Article

Rate of weight gain predicts change in physical activity levels: a longitudinal analysis of the EPIC-Norfolk cohort.

Medical Research Council Epidemiology Unit, Institute of Metabolic Science, Cambridge, UK.
International journal of obesity (2005) (Impact Factor: 5.39). 04/2012; DOI: 10.1038/ijo.2012.58
Source: PubMed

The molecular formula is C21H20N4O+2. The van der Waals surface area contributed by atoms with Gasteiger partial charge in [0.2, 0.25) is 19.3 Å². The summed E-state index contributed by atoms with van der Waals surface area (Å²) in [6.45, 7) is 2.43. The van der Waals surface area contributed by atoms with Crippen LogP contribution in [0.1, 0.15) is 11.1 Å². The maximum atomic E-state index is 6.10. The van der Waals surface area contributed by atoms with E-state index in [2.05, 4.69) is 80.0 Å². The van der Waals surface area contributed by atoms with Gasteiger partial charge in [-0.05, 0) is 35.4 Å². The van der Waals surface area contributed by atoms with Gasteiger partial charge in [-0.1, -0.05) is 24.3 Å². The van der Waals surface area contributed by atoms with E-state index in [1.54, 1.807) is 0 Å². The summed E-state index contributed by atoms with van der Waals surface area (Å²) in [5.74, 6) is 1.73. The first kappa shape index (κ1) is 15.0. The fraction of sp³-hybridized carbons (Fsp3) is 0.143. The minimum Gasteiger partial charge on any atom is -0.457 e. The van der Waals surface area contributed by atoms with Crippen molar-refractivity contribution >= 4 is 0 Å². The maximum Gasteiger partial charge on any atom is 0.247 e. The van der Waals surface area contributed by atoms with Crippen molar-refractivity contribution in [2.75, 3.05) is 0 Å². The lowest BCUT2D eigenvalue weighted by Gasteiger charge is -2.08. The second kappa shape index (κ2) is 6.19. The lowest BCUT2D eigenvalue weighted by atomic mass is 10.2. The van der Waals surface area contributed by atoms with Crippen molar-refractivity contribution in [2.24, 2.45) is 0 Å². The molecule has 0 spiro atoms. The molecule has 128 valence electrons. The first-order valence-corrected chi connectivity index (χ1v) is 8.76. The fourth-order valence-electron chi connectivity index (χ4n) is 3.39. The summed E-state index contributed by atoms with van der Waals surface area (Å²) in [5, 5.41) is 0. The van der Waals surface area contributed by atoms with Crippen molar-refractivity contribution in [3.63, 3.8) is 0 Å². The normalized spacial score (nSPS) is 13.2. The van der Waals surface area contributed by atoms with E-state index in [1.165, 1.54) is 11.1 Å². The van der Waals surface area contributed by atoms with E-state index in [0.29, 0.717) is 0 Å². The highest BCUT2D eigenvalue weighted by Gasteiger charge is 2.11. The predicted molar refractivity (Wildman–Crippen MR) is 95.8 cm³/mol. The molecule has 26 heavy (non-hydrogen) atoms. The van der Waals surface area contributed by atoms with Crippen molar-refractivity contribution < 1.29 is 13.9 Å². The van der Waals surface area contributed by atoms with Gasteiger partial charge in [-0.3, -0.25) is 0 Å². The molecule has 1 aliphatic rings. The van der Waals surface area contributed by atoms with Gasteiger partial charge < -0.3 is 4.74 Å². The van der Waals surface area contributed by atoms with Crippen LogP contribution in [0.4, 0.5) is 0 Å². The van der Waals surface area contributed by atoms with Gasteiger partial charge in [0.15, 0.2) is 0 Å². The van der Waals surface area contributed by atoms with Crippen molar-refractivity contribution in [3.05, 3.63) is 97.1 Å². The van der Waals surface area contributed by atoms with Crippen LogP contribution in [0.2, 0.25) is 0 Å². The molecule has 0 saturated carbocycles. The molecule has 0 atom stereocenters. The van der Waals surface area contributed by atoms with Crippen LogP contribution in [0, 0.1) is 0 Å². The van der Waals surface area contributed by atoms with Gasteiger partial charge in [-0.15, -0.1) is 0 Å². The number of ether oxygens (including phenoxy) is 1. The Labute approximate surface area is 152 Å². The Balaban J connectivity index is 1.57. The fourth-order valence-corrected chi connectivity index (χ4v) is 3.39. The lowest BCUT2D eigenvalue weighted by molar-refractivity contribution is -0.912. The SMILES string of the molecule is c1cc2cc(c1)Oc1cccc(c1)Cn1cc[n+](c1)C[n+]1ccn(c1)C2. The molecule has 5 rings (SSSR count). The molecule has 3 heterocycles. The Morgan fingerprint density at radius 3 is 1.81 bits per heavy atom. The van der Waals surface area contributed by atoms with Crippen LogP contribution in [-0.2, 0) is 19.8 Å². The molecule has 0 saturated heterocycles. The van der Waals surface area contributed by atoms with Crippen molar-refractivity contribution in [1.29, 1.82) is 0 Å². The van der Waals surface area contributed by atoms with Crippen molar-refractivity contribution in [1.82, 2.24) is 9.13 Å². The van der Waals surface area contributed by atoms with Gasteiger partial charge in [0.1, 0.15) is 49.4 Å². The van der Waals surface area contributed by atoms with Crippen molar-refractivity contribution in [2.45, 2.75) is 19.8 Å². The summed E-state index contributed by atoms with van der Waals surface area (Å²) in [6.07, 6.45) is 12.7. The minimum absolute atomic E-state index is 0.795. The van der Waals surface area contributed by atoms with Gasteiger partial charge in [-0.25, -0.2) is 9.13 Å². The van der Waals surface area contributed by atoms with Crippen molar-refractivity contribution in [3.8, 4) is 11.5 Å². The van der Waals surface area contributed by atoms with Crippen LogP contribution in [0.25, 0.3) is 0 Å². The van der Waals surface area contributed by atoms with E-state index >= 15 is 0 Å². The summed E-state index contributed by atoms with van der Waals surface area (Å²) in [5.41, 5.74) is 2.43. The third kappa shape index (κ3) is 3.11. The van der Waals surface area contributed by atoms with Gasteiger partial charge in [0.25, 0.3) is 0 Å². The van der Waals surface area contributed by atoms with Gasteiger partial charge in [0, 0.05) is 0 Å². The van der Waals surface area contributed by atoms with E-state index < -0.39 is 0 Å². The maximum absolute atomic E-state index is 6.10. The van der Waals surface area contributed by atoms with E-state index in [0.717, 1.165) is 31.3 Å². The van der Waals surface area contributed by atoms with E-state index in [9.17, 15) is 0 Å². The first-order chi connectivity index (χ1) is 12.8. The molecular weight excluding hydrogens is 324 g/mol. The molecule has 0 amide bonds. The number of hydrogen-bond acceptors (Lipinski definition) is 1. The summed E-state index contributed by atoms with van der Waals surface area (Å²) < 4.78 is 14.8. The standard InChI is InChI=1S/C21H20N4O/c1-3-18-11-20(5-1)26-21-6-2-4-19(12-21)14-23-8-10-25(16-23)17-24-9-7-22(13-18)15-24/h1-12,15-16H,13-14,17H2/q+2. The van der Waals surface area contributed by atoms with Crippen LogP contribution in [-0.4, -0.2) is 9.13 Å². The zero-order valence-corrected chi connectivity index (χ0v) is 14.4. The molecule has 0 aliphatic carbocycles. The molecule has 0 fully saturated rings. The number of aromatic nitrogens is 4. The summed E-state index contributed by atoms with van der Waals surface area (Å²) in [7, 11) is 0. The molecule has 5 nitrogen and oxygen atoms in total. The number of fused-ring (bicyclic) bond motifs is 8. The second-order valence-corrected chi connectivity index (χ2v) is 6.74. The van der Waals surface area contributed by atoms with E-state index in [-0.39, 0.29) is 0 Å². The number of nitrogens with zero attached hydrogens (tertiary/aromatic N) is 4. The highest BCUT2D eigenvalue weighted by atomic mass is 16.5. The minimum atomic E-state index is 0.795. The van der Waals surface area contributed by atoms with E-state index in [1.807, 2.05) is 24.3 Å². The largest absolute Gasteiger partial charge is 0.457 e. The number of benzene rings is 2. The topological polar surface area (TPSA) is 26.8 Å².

ABSTRACT Objective:To investigate the relationship of body weight and its changes over time with physical activity (PA).Design:Population-based prospective cohort study (Norfolk cohort of the European Prospective Investigation into Cancer and Nutrition, EPIC-Norfolk, United Kingdom).Subjects:A total of 25 639 men and women aged 39-79 years at baseline. PA was self-reported. Weight and height were measured by standard clinical procedures at baseline and self-reported at 18-month and 10-year follow-ups (calibrated against clinical measures). Main outcome measure was PA at the 10-year follow-up.Results:Body weight and PA were inversely associated in cross-sectional analyses. In longitudinal analyses, an increase in weight was associated with higher risk of being inactive 10 years later, after adjusting for baseline activity, 18-month activity, sex, baseline age, prevalent diseases, socioeconomic status, education, smoking, total daily energy intake and alcohol intake. Compared with stable weight, a gain in weight of >2 kg per year in the short-, medium- and long-term was consistently and significantly associated with greater likelihood of physical inactivity after 10 years, with the most pronounced effect for long-term weight gain, OR=1.89 (95% CI: 1.30-2.70) in fully adjusted analysis. Weight gain of 0.5-2 kg per year over long-term was substantially associated with physical inactivity after full adjustment, OR=1.26 (95% CI: 1.11-1.41).Conclusion:Weight gain (during short-, medium- and long-term) is a significant determinant of future physical inactivity independent of baseline weight and activity. Compared with maintaining weight, moderate (0.5-2 kg per year) and large weight gain (>2 kg per year) significantly predict future inactivity; a potentially vicious cycle including further weight gain, obesity and complications associated with a sedentary lifestyle. On the basis of current predictions of obesity trends, we estimate that the prevalence of inactivity in England would exceed 60% in the year 2020.International Journal of Obesity advance online publication, 24 April 2012; doi:10.1038/ijo.2012.58.

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